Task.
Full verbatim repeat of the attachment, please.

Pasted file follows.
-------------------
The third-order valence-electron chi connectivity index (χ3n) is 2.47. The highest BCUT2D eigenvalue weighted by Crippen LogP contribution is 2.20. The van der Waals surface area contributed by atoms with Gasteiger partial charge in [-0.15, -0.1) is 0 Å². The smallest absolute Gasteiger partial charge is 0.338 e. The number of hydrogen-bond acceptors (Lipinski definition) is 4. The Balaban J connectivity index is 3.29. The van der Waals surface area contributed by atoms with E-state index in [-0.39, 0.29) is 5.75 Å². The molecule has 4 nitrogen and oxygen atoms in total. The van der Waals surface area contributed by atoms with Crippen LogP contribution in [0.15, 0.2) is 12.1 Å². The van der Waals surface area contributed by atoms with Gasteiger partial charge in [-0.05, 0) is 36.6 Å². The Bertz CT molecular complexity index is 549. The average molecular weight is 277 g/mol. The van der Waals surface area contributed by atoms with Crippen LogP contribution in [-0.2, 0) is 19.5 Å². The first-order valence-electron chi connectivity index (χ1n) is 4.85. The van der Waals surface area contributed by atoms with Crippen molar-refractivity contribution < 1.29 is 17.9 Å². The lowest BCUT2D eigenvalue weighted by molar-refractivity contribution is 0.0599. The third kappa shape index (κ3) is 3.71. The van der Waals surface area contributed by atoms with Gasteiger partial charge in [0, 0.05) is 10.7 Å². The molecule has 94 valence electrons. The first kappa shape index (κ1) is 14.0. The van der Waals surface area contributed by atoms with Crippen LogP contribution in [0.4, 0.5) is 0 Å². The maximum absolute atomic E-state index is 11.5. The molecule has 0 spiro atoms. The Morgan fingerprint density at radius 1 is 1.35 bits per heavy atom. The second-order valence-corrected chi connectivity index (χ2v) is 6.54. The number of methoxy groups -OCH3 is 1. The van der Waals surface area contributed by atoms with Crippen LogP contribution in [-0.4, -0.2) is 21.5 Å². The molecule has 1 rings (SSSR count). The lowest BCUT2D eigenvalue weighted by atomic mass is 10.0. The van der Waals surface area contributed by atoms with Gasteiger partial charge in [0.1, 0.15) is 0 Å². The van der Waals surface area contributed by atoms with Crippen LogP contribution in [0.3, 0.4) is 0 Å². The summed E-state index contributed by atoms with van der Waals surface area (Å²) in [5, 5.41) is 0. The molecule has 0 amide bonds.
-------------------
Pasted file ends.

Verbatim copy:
The third-order valence-electron chi connectivity index (χ3n) is 2.47. The highest BCUT2D eigenvalue weighted by Crippen LogP contribution is 2.20. The van der Waals surface area contributed by atoms with Gasteiger partial charge in [-0.15, -0.1) is 0 Å². The smallest absolute Gasteiger partial charge is 0.338 e. The number of hydrogen-bond acceptors (Lipinski definition) is 4. The Balaban J connectivity index is 3.29. The van der Waals surface area contributed by atoms with E-state index in [-0.39, 0.29) is 5.75 Å². The molecule has 4 nitrogen and oxygen atoms in total. The van der Waals surface area contributed by atoms with Crippen LogP contribution in [0.15, 0.2) is 12.1 Å². The van der Waals surface area contributed by atoms with Gasteiger partial charge in [-0.05, 0) is 36.6 Å². The Bertz CT molecular complexity index is 549. The average molecular weight is 277 g/mol. The van der Waals surface area contributed by atoms with Crippen LogP contribution in [-0.2, 0) is 19.5 Å². The first-order valence-electron chi connectivity index (χ1n) is 4.85. The van der Waals surface area contributed by atoms with Crippen molar-refractivity contribution < 1.29 is 17.9 Å². The lowest BCUT2D eigenvalue weighted by molar-refractivity contribution is 0.0599. The third kappa shape index (κ3) is 3.71. The van der Waals surface area contributed by atoms with Gasteiger partial charge in [0, 0.05) is 10.7 Å². The molecule has 94 valence electrons. The first kappa shape index (κ1) is 14.0. The van der Waals surface area contributed by atoms with Crippen LogP contribution in [0.4, 0.5) is 0 Å². The maximum absolute atomic E-state index is 11.5. The molecule has 0 spiro atoms. The Morgan fingerprint density at radius 1 is 1.35 bits per heavy atom. The second-order valence-corrected chi connectivity index (χ2v) is 6.54. The number of methoxy groups -OCH3 is 1. The van der Waals surface area contributed by atoms with Crippen LogP contribution in [-0.4, -0.2) is 21.5 Å². The molecule has 1 rings (SSSR count). The lowest BCUT2D eigenvalue weighted by atomic mass is 10.0. The van der Waals surface area contributed by atoms with Gasteiger partial charge in [0.1, 0.15) is 0 Å². The van der Waals surface area contributed by atoms with Crippen LogP contribution in [0.3, 0.4) is 0 Å². The summed E-state index contributed by atoms with van der Waals surface area (Å²) in [5, 5.41) is 0. The molecule has 0 amide bonds.